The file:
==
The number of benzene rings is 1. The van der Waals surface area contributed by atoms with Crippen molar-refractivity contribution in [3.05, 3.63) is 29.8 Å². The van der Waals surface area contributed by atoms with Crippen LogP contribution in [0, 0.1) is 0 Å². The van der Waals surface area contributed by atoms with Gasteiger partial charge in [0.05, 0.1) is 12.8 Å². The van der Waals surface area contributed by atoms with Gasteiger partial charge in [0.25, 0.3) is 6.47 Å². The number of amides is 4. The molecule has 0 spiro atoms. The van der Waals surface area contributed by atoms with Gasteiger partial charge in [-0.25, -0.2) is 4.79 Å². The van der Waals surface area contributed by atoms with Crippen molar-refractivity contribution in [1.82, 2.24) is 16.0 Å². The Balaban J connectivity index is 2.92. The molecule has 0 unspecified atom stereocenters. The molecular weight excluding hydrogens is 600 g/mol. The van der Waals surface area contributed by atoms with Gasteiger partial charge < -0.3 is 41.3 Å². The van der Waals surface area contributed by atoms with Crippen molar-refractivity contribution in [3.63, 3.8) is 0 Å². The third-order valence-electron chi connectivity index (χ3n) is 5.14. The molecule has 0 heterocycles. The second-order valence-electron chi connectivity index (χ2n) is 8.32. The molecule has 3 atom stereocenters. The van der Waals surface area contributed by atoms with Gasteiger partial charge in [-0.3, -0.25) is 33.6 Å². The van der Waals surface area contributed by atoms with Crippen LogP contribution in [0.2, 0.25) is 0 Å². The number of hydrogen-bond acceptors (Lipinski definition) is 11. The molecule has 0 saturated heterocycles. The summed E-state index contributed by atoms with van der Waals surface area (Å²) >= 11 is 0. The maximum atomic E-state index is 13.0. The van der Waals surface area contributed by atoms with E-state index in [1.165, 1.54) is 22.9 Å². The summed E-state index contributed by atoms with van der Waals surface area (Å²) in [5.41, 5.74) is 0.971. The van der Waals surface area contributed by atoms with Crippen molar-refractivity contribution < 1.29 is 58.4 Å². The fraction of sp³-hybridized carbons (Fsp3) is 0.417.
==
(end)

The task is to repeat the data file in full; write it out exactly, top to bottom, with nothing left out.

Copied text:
The number of benzene rings is 1. The van der Waals surface area contributed by atoms with Crippen molar-refractivity contribution in [3.05, 3.63) is 29.8 Å². The van der Waals surface area contributed by atoms with Crippen LogP contribution in [0, 0.1) is 0 Å². The van der Waals surface area contributed by atoms with Gasteiger partial charge in [0.05, 0.1) is 12.8 Å². The van der Waals surface area contributed by atoms with Gasteiger partial charge in [0.25, 0.3) is 6.47 Å². The number of amides is 4. The molecule has 0 spiro atoms. The van der Waals surface area contributed by atoms with Gasteiger partial charge in [-0.25, -0.2) is 4.79 Å². The van der Waals surface area contributed by atoms with Crippen molar-refractivity contribution in [1.82, 2.24) is 16.0 Å². The Balaban J connectivity index is 2.92. The molecule has 0 unspecified atom stereocenters. The molecular weight excluding hydrogens is 600 g/mol. The van der Waals surface area contributed by atoms with Gasteiger partial charge < -0.3 is 41.3 Å². The van der Waals surface area contributed by atoms with Crippen molar-refractivity contribution in [3.63, 3.8) is 0 Å². The third-order valence-electron chi connectivity index (χ3n) is 5.14. The molecule has 0 heterocycles. The second-order valence-electron chi connectivity index (χ2n) is 8.32. The molecule has 3 atom stereocenters. The van der Waals surface area contributed by atoms with Gasteiger partial charge in [-0.3, -0.25) is 33.6 Å². The van der Waals surface area contributed by atoms with Crippen LogP contribution in [0.2, 0.25) is 0 Å². The number of hydrogen-bond acceptors (Lipinski definition) is 11. The molecule has 0 saturated heterocycles. The summed E-state index contributed by atoms with van der Waals surface area (Å²) >= 11 is 0. The maximum atomic E-state index is 13.0. The van der Waals surface area contributed by atoms with E-state index in [1.165, 1.54) is 22.9 Å². The summed E-state index contributed by atoms with van der Waals surface area (Å²) in [5.41, 5.74) is 0.971. The van der Waals surface area contributed by atoms with Crippen molar-refractivity contribution < 1.29 is 58.4 Å². The fraction of sp³-hybridized carbons (Fsp3) is 0.417.